In the 80s Chicago was filled with nightclubs like the Roxy, the Raccoon Club, CrossCurrents, and Boombala, most of them little more than glorified neighborhood bars with small stages where a handful of broke performers could pool their resources and put on eclectic, eccentric variety shows. Part showcases, part testing grounds for new material, these cabarets provided exposure and stage experience for a generation of young comics, singers, and writers, among them Mark Nutter, James Finn Garner, and Nora Dunn. Milly's Orchid Show, started in 1987 by Brigid Murphy and hosted ever since by her irrepressible alter ego Milly May Smithy, is the last of these wonderful oddball cabarets--and Murphy succeeds where others have stumbled precisely because she's able to gather such a wide variety of performers. This weekend's edition, The Milly-ennium Show, features humorist Tom Wolfe, singer Kelly Hogan, a senior-citizen African-American dance troupe called the Royal Steppers, old TV commercials compiled by Heather McAdams, and Dunn, who in 1984 literally stepped from the Raccoon Club to Saturday Night Live. Dunn (who recently received good press for her work in Three Kings) will be performing a monologue from her new solo work in progress and will also make an appearance as the brittle Pat Stevens, a character she developed for Chicago's cabaret scene and later performed on SNL. Park West, 322 W. Armitage, Chicago, 773-929-5959. Saturday, November 13, 8 PM (doors open 7 PM). $25. --Jack Helbig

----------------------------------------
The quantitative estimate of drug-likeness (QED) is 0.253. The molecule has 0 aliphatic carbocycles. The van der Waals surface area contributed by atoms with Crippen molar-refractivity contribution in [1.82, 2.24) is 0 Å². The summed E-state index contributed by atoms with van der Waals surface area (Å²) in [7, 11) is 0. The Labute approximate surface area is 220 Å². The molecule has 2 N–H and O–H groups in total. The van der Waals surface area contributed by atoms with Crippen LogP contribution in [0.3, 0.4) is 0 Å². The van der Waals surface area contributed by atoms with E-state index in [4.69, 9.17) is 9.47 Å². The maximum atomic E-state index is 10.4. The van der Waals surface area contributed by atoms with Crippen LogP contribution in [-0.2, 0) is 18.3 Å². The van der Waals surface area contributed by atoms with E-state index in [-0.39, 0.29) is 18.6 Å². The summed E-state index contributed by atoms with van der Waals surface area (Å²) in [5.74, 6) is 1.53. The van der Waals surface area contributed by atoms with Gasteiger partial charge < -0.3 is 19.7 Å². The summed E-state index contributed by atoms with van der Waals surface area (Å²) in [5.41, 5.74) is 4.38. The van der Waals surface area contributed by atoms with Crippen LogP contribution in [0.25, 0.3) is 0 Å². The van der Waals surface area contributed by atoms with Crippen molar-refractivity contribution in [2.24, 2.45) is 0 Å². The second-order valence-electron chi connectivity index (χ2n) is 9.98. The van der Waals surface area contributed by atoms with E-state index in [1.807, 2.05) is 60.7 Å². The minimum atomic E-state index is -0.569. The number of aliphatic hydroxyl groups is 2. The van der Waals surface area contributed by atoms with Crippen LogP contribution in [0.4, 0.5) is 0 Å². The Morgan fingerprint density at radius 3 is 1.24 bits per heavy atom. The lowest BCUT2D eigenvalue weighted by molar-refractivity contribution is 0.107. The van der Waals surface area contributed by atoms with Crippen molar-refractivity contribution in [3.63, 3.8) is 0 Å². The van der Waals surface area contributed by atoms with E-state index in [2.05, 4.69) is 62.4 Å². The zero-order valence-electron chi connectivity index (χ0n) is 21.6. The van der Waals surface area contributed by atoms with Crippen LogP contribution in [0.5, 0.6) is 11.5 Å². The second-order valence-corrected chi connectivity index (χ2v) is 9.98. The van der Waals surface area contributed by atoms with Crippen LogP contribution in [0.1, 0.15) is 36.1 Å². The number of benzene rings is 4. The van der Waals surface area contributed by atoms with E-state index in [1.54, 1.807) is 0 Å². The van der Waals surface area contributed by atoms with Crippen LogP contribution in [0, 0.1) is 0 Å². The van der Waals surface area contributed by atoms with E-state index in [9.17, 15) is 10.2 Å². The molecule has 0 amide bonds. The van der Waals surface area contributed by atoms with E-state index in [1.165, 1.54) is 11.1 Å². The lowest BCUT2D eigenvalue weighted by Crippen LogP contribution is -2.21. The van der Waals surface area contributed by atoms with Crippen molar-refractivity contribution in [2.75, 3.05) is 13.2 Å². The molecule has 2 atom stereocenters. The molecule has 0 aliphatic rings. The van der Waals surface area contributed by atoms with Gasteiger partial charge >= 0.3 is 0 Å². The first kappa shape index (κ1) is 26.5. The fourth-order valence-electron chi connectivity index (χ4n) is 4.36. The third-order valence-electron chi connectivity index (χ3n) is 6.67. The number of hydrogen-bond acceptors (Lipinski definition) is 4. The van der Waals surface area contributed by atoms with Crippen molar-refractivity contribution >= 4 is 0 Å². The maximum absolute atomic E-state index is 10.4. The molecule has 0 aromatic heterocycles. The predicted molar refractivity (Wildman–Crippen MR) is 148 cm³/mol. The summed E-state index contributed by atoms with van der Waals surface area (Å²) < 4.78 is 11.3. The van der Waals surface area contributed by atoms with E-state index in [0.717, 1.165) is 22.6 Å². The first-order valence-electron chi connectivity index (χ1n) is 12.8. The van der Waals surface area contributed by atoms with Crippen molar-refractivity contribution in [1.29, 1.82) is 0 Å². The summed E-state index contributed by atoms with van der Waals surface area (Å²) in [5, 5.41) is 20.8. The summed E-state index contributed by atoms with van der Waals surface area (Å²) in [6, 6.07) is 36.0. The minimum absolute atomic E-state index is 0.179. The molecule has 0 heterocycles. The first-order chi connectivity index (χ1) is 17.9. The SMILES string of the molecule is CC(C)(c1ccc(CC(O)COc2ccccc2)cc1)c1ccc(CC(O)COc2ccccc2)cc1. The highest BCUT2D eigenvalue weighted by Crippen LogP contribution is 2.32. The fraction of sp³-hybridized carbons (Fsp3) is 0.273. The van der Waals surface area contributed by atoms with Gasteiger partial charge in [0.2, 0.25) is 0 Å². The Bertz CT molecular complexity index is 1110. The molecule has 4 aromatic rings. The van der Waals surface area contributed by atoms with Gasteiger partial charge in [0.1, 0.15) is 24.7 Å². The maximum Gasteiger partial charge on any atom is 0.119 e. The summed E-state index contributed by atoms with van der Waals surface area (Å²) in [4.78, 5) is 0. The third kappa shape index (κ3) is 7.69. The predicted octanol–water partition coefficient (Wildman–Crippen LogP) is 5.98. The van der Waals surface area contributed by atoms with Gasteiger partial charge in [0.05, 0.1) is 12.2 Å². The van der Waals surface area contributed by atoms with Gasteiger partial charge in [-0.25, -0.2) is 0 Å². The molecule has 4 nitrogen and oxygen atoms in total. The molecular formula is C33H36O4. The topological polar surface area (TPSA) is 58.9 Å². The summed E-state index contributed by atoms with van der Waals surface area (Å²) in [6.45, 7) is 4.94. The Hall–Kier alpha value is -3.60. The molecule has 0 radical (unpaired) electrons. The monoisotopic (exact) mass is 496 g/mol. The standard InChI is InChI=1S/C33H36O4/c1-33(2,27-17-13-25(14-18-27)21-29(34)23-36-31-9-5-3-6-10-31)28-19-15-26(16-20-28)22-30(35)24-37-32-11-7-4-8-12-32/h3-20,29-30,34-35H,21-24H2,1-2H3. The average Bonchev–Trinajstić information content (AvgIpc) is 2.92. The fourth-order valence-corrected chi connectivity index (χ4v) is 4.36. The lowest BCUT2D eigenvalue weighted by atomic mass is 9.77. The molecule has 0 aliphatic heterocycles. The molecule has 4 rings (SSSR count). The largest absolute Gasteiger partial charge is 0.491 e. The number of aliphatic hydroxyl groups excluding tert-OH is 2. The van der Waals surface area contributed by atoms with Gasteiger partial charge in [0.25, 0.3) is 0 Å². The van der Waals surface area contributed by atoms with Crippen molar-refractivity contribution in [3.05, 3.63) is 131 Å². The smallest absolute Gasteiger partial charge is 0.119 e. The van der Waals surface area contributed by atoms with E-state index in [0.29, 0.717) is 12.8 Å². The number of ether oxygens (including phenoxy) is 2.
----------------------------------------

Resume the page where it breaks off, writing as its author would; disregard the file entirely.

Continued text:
Art accompanying story in printed newspaper (not available in this archive): Gus Vlahos.